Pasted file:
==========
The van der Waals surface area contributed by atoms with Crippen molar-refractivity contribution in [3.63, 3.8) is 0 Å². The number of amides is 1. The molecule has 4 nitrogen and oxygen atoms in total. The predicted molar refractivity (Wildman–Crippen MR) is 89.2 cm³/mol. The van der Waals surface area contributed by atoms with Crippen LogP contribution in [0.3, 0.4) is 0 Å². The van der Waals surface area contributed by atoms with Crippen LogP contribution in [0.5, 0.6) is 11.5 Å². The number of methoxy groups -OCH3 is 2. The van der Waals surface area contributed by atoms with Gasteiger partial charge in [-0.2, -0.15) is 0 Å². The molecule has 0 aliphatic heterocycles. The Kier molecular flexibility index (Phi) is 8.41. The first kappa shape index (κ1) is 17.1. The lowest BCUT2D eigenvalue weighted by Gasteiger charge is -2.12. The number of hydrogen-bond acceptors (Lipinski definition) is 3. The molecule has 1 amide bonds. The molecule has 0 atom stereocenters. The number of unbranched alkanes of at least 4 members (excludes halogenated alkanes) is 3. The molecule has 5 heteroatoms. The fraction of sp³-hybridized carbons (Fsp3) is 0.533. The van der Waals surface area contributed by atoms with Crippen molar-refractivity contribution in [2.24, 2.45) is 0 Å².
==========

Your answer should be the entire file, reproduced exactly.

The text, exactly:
The van der Waals surface area contributed by atoms with Crippen molar-refractivity contribution in [3.63, 3.8) is 0 Å². The number of amides is 1. The molecule has 4 nitrogen and oxygen atoms in total. The predicted molar refractivity (Wildman–Crippen MR) is 89.2 cm³/mol. The van der Waals surface area contributed by atoms with Crippen LogP contribution in [0.3, 0.4) is 0 Å². The van der Waals surface area contributed by atoms with Crippen LogP contribution in [0.5, 0.6) is 11.5 Å². The number of methoxy groups -OCH3 is 2. The van der Waals surface area contributed by atoms with Gasteiger partial charge in [-0.2, -0.15) is 0 Å². The molecule has 0 aliphatic heterocycles. The Kier molecular flexibility index (Phi) is 8.41. The first kappa shape index (κ1) is 17.1. The lowest BCUT2D eigenvalue weighted by Gasteiger charge is -2.12. The number of hydrogen-bond acceptors (Lipinski definition) is 3. The molecule has 1 amide bonds. The molecule has 0 atom stereocenters. The number of unbranched alkanes of at least 4 members (excludes halogenated alkanes) is 3. The molecule has 5 heteroatoms. The fraction of sp³-hybridized carbons (Fsp3) is 0.533. The van der Waals surface area contributed by atoms with Crippen molar-refractivity contribution in [2.24, 2.45) is 0 Å².